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JonBenet DA Seeks More Time

The district attorney's office of Boulder, Colorado wants funds to extend the JonBenet Ramsey grand jury session into August.

The grand jury probe into the child beauty queen's December 1996 killing began last September and is now funded through the end of July.

"We are working on a request," said Assistant District Attorney Bill Wise on Tuesday.

So far, agencies investigating the Ramsey case have spent an estimated $1.74 million.

The grand jury has not met since May 25. During that period, Boulder detectives have been conducting additional investigation into JonBenet's killing, collecting DNA samples from some witnesses and interviewing others on specific details about Patsy Ramsey, JonBenet's mother.

Patsy and John Ramsey are considered suspects in the murder of their child, who was found beaten and strangled in the basement of their Boulder home.

The Ramseys, who moved to Atlanta with their son, Burke, in July 1997, have maintained their innocence.

In another development related to the case, a man who gained notoriety with a feeble attempt to burn down the house where JonBenet Ramsey was found beaten and strangled has been released from jail.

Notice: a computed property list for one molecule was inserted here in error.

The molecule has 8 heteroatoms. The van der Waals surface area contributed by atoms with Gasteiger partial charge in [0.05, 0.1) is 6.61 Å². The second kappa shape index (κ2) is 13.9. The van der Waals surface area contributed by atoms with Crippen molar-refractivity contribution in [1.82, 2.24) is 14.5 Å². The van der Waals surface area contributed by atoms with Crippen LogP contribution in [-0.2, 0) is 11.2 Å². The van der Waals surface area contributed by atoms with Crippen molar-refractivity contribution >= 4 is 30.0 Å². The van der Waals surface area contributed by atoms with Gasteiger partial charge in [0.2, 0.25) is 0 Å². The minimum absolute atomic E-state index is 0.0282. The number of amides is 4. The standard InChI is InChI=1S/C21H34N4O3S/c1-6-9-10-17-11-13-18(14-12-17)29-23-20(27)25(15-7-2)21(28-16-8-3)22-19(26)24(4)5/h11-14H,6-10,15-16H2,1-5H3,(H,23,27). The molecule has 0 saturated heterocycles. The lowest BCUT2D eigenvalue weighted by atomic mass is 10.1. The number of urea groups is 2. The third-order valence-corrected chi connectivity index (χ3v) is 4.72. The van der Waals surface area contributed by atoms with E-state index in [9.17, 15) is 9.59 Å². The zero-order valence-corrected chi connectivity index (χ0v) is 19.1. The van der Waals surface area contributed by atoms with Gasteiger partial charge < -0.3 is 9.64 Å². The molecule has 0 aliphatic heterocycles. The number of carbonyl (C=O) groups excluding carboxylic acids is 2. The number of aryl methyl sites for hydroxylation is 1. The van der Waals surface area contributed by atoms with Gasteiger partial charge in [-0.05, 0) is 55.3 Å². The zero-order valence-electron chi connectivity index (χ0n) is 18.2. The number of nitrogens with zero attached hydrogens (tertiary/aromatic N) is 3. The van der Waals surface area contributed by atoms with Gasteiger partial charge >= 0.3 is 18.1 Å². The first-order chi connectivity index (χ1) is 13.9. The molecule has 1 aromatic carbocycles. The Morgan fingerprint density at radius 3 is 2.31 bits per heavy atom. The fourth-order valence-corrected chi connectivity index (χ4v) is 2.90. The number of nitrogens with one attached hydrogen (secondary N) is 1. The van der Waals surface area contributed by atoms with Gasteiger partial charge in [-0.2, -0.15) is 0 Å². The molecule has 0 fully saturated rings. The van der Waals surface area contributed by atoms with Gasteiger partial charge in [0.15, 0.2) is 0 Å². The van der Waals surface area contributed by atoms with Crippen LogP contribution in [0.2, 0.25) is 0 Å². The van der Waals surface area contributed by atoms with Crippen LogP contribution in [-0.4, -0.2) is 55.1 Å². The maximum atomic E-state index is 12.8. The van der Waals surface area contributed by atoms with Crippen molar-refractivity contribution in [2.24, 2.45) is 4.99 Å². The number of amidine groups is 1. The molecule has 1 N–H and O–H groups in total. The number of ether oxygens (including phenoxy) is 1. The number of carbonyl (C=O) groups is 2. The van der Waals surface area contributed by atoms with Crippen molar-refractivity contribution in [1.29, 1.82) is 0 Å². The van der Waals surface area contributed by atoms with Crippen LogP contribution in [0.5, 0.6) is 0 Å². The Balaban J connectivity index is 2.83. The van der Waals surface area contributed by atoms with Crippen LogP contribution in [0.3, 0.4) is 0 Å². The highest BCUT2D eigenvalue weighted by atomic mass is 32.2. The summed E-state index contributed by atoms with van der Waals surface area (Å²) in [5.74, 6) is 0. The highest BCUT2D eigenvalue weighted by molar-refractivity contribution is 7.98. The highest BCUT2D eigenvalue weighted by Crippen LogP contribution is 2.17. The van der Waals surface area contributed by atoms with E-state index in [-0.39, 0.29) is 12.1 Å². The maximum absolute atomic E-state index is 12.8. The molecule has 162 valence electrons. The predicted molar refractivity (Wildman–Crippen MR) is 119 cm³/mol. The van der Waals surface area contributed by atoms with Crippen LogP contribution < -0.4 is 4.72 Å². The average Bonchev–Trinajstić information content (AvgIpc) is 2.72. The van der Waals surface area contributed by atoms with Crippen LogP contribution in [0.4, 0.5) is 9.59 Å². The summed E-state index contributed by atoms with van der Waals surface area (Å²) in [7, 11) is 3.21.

James Michael Thompson, a Denver artist who goes by the name J. T. Colfax, walked out of Boulder County Jail on Tuesday after serving a two-year sentence for attempted arson.

Thompson's involvement in the unsolved Ramsey case began in May 1997 when he was charged with theft and criminal mischief for ripping out a page from a logbook that recorded the arrival of JonBenet's body at the morgue.

Thompson, 34, worked transporting bodies from morgues to funeral homes when he saw JonBenet's name in the book at Boulder Community Hospital.

Less than a month later, Thompson went to the empty home where JonBenet was found dead on Dec. 26, 1996. He set fire to papers and shoved them through the mail slot in what he admitted was an attempt to burn down the house.

According to police reports, Thompson spent the night at the house, then called a detective working on the Ramsey case and told him what he had done. Little damage was done to the home.

While in jail, Thompson -- writing as Colfax -- penned several letters that detailed his life behind bars. The letters, which were posted on his Web site, also served as a clearinghouse for the Ramsey-case rumor mill.

After his release Tuesday, Thompson was joined by a handful of people in a procession from Pasta Jay's restaurant, owned by Jay Elowsky, a friend of John and Patsy Ramsey, to the Boulder County Justice Center.

He urged Boulder voters to reject a re-election bid by Boulder County District Attorney Alex Hunter, who is considering whether to run for another term in 2000.

Hunter has been sharply criticized for his handling of the Ramsey investigation. A grand jury has been hearing evidence in the case since last September.